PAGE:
A CHRISTMAS pudding dated 1900 has been donated to Portsmouth’s Royal Navy museum - after being found at the back of a cupboard.
The 111-year-old tinned pud, sent to members of the Naval Brigade during the Boer War, bears the message: ‘For the Naval Brigade, In the Front, With Miss Weston’s Best Christmas & New Year, 1900, Wishes’.
The label also carries the following instructions: ‘This pudding is ready for use but may be boiled for an hour if required hot.’
The name Miss Weston refers to Agnes ‘Aggie’ Weston, known as the Mother of the Navy, who took up hospital visiting and parish work and subsequently began a correspondence with a sailor who asked her to write to him.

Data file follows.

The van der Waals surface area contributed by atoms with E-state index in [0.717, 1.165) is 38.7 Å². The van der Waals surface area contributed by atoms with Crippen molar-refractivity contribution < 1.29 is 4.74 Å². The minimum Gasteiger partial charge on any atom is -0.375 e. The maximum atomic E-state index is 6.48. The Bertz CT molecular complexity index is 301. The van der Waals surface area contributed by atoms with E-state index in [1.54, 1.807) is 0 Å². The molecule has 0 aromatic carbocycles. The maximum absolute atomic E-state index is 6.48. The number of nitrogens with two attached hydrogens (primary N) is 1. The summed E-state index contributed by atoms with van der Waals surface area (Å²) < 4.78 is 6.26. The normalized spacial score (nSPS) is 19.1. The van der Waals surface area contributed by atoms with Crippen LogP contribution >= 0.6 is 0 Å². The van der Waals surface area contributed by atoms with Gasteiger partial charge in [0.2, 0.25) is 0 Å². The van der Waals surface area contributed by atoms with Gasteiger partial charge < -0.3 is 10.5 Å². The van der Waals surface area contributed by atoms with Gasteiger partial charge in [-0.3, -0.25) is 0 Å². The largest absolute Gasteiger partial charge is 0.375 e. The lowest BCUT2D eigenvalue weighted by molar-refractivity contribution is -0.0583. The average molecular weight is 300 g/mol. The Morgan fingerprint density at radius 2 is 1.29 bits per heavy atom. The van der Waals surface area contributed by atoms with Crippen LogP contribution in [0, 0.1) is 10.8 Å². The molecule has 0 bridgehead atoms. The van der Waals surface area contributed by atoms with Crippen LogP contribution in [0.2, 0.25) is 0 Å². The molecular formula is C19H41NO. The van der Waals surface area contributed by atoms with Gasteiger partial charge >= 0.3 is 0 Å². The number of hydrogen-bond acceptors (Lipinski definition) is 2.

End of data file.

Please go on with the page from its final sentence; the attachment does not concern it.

This developed into her being the devoted friend of sailors, superintendent of the Royal Naval Temperance Society and ultimately founder of the Royal Naval Sailors’ Rests at Devonport and Portsmouth. Shortly before her death she was created a Dame of the British Empire in 1918 and was buried with full naval honours.
Victoria Ingles, collections manager at the National Museum of the Royal Navy, said: ‘We received a call from a lady wanting to know if we would be interested in a tinned Christmas pudding. It had been in her kitchen cupboard since her husband’s death but she knew little else about it other than it had been in his family for many years so this sparked our interest to try and find out more.’
The tin has never been opened and in order to preserve it as an artefact it will remain closed. Experts say that whilst the pudding is still inside, due to the deterioration of the tin it is highly unlikely that the contents would still be edible.